Recent federal and provincial increases in minimum wage are insufficient and not enough to let single-wage earners survive in Toronto, critics say.
The minimum wage in Ontario was raised Oct. 1 from $14.25 per hour to $14.35. On Dec. 29 the federal government is set to increase it again to $15 for the ederally regulated private sector.
“We fought for 15 for so long that 15 is not enough now,” said Jared Ong, a case worker and community organizer for the Workers Action Centre.
“If someone is working 40 hours a week then [they] should not be living under the poverty line,” Ong said. “They work 40 hours but it’s almost impossible to make ends meet [in Toronto]. If our minimum wage does not keep pace it really [forces] workers to [take up more] shifts and work multiple jobs, and it really is impossible to start a family kind of thing.”
The small business crowd see the minimum wage situation differently. As one of the sectors hardest hit by the pandemic, they say it raised questions regarding their survival.
“Our members have always told us that increases to the minimum wage can make things exceptionally difficult depending on the scales,” said Ryan Mullough, senior director of provincial affairs with the Canadian Federation of Independent Business. “Ontario has tended to scale according to inflation. The 10-cent increase is something that should be manageable by most small business owners.”
Mullogh also said anyone pushing for a $15 minimum wage in Ontario, is “about a year and a half away from that by inflation.”
In Toronto, where expenses affect the majority of its residents, minimum wage is always on the back of the minds of a large number of people. Scaling wages to inflation does not satisfy many of the city’s population.
The residence of the city have been asking for an increase in the minimum wage and politicians like Jagmeet Singh were platforming an increase to $20 minimum wage.
“Twenty dollars is a bit lower than what the cost of living is in Toronto but it sets the bar across Ontario,” Ong said. “I think it’s a reasonable, inspiring minimum wage without dealing with devisions between cities”
“The difficulty of a $20 livable wage will cause a lot of havoc for small businesses,” said Mullough. “When you raise minimum wage it causes a ripple effect across the board. Moving a waiter from 15 to 22–23, then the next person up will be expecting an increase to their wage, etc. We saw this happen during the previous hike the issue with that becomes 1 there’s no guaranteed profit for small businesses.”
Despite claims by Mullough, raising the minimum wage can grant workers access to amenities that they may have been priced out of before, say siome proponents. For example, an increase to the minimum wage can better your health because it addresses issues by giving workers the means to access amenities and goods that they may have been priced out of before.
“I would say that if you’re a small business and you depend on workers being unable to survive, being paid wages where they’re not able to survive, your business plan isn’t a good business plan,” Ong said. “If your model of an economic business plan is dependent on poverty wages, exploitation, and erratic hours where you have a zero-hour contract then it’s not a business model that should be adopted.”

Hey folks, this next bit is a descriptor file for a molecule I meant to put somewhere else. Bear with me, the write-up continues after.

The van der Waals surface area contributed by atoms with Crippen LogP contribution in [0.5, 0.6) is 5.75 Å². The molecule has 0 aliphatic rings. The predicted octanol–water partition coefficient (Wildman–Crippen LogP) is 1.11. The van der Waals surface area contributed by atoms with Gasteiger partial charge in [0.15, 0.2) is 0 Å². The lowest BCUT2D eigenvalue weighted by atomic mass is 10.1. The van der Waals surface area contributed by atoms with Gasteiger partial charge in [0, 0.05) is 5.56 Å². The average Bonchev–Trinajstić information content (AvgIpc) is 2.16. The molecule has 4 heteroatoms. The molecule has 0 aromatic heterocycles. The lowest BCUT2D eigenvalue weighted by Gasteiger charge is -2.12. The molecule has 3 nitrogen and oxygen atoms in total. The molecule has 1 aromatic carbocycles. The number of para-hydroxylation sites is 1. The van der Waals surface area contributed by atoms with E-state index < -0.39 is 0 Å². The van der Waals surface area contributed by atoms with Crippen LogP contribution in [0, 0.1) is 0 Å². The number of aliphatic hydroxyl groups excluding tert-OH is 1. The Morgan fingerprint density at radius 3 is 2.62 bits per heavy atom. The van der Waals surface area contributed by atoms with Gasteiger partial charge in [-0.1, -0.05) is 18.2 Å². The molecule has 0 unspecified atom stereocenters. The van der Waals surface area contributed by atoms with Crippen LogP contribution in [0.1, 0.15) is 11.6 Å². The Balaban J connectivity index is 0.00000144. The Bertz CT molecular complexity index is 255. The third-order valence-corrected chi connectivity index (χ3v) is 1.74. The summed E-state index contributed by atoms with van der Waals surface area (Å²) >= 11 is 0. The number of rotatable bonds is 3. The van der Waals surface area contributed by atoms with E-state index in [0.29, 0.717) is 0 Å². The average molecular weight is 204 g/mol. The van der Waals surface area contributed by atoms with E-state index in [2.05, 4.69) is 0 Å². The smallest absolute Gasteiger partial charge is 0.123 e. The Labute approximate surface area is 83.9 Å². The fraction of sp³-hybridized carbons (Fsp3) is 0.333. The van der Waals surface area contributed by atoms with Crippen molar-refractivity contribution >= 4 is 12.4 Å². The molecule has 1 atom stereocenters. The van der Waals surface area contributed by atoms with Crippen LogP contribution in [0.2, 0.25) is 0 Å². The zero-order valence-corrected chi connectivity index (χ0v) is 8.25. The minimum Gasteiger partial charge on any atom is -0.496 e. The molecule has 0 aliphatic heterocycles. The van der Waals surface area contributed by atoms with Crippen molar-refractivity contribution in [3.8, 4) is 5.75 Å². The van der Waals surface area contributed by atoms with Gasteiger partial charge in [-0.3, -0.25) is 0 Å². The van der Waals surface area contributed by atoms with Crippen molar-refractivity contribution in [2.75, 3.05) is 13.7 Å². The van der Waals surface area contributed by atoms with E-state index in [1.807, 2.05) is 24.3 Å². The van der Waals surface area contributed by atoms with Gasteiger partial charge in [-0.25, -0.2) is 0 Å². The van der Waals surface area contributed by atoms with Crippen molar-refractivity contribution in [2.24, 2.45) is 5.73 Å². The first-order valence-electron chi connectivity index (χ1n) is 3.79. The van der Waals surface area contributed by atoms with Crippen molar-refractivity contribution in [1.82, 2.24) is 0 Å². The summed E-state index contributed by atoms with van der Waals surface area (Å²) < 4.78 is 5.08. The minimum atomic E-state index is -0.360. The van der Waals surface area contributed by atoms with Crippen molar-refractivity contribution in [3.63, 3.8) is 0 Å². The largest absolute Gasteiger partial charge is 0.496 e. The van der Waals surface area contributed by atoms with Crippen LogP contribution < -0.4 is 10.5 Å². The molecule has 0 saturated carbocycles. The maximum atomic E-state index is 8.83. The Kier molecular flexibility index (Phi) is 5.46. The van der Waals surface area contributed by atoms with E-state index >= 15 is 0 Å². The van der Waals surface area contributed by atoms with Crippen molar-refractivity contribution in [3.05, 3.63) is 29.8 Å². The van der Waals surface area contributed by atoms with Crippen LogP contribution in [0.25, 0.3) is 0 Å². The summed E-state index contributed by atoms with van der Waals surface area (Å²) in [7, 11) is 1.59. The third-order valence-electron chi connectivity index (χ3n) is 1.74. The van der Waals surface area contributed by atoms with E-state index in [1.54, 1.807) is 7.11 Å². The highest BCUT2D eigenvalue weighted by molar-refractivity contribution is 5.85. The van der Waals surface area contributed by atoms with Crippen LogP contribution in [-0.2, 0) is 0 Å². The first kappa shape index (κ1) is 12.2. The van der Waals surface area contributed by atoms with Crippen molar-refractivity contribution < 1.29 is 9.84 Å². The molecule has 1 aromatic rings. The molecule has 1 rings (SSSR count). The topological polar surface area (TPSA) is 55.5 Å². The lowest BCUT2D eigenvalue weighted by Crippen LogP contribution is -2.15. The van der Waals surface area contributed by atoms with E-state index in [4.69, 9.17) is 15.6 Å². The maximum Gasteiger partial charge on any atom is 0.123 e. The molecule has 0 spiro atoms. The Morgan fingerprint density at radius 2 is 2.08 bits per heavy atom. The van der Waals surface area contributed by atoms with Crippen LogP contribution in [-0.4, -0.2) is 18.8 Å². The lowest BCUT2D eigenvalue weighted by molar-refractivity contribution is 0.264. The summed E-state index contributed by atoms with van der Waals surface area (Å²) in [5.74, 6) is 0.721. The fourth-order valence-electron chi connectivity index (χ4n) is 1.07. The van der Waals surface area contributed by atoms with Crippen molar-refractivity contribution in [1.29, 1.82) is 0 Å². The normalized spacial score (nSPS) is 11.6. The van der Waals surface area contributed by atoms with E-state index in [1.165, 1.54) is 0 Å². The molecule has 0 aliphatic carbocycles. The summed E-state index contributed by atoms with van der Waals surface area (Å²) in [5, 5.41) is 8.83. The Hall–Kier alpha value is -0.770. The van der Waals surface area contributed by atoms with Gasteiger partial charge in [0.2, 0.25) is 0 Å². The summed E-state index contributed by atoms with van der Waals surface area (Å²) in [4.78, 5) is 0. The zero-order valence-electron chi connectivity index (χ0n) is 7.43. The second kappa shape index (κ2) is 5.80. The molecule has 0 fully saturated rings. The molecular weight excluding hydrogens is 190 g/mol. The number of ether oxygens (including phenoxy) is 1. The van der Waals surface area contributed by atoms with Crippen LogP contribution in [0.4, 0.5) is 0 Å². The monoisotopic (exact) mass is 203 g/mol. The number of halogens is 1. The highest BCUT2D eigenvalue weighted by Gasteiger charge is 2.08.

One of the main reason for raising the minimum wage is housing. A 2019 study by the Canadian Centre for Policy Alternatives shows that, across all of Canada, the average wage to be able to afford a two-bedroom apartment was $22.40 per hour. A one-bedroom would need $20.20 per hour.
To live in the Danforth Village-East York neighbourhood, for example, requires you make an average of $24.49 an hour and work a minimum of 70 hours a week to afford rent on a 1 bedroom apartment, for a 2 bedroom apartment you’d have to make $29.33 an hour at a minimum of 84 hours a week.
There isn’t enough affordable housing for people who desperately need it and with the housing bubble about to burst it only makes finding a home that much harder.
“With the pandemic…. no one can work for minimum wage and increasingly people are realizing that,” Ong said. “[If] you want to hire good quality workers and actually have a successful business you should increase the minimum wage and pay people fairly.”
‘A blunt tool’
A majority of workers have to face the dehumanizing fact that their survival isn’t a factor when it comes to profit. Canada is a nation where, as of 2019, an average 1.1 million people worked multiple jobs. The slight increase to $15 doesn’t fit the needs of these million plus workers.
“In Canada, a wage increase is a blunt tool — it’s one thing to talk about a $20 raise in Toronto but if Ontario were to do that then it would raise in Windsor and Sudbury, etc.,” Mullough said. “It’s a very blunt policy tool to solve the problem it’s trying to solve. There are other ways to look about it, in terms of cost of living the government can build more affordable housing instead.“
The post-modern way of work during Covidian times where people work from home have made employers attempt to pay employees based on their place of residence and this may be lower than what workers were paid while on the job site.
Both parties agree that a minimum wage increase should be thought out but have their own reasons for thinking so.
CFIB think that an increase, if it were to be a meaningful one similar to the jump to $14, it should be put into effect slowly as to not shock small businesses.